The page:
What makes these different from the easy puzzles in the dragon’s lair is the way they are padded out and often lacking immediate pay offs. Daventry isn’t huge, but there are enough screens, which you’ll end up backtracking through frequently, so that wandering around becomes a bit of a slog.
There are worse places, I suppose, to do a spot of sightseeing. It’s a beautiful place, is Daventry, elevated by a style that borrows from both Disney and comics, and is accompanied by a stirring soundtrack. But when you’ve walked by a pretty spot where you can’t do anything five times already, it starts to lose its shine.
I recall going to a lot of effort to get down one path where I had to make my way through a dark cave filled with wolves. To get through the cave involved multiple puzzles and tasks, and after all of that effort – I was trying to get my noble steed, Triumph, who was on the other side – I discovered that there was yet another puzzle to surmount before I could rescue my pal, and at that point of the game it was impossible to solve. It was horribly deflating.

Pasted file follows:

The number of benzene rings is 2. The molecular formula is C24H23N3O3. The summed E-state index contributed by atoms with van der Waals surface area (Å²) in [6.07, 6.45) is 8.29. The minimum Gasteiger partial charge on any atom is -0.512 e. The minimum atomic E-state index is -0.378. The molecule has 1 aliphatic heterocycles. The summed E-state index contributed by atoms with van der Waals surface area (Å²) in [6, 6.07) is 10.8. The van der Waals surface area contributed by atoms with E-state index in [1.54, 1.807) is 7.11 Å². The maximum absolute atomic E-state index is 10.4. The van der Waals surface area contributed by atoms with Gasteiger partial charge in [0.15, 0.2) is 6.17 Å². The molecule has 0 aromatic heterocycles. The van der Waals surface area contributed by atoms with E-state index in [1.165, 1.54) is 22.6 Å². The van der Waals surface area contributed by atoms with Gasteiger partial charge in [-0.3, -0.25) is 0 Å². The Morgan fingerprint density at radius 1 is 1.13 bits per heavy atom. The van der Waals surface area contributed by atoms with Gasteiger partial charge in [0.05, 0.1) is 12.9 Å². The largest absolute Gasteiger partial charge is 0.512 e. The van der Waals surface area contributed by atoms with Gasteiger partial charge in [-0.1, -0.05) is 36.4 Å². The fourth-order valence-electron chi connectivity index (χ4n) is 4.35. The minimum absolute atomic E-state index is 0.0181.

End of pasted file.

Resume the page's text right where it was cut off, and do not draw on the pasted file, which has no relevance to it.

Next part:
But! There are actually a few extremely creative puzzles that, I confess, did make the boring treks through mostly empty areas and all that backtracking a bit easier to swallow. Again, these puzzles aren’t exactly imposing, but they are extremely fun.
Infiltrating a Bridge Troll union that had gone on strike, winning a duel with a ball of yarn, riding a guard who, himself, was riding a guard in a horse race – all brilliant moments and welcome reprieves from collecting ingredients for people. Several puzzles are also blessed with multiple solutions and choices that will go on to define Graham, the consequences of which we only start to see in A Knight to Remember.